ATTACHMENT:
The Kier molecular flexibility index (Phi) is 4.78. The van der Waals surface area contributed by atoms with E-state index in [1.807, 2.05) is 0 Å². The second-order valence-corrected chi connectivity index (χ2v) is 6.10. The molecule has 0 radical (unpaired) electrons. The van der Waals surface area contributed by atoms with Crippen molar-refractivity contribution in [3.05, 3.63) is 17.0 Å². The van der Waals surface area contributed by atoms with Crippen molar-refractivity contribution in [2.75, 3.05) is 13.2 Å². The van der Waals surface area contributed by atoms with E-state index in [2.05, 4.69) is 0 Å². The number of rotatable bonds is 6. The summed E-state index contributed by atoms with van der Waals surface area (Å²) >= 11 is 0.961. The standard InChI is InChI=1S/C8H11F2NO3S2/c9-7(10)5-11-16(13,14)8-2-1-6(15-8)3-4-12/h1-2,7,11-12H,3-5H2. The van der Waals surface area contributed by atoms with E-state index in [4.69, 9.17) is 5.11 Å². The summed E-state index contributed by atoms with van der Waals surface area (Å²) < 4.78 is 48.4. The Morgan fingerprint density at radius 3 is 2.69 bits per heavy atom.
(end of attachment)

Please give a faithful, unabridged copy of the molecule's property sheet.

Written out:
The Kier molecular flexibility index (Phi) is 4.78. The van der Waals surface area contributed by atoms with E-state index in [1.807, 2.05) is 0 Å². The second-order valence-corrected chi connectivity index (χ2v) is 6.10. The molecule has 0 radical (unpaired) electrons. The van der Waals surface area contributed by atoms with Crippen molar-refractivity contribution in [3.05, 3.63) is 17.0 Å². The van der Waals surface area contributed by atoms with Crippen molar-refractivity contribution in [2.75, 3.05) is 13.2 Å². The van der Waals surface area contributed by atoms with E-state index in [2.05, 4.69) is 0 Å². The number of rotatable bonds is 6. The summed E-state index contributed by atoms with van der Waals surface area (Å²) >= 11 is 0.961. The standard InChI is InChI=1S/C8H11F2NO3S2/c9-7(10)5-11-16(13,14)8-2-1-6(15-8)3-4-12/h1-2,7,11-12H,3-5H2. The van der Waals surface area contributed by atoms with E-state index in [4.69, 9.17) is 5.11 Å². The summed E-state index contributed by atoms with van der Waals surface area (Å²) < 4.78 is 48.4. The Morgan fingerprint density at radius 3 is 2.69 bits per heavy atom.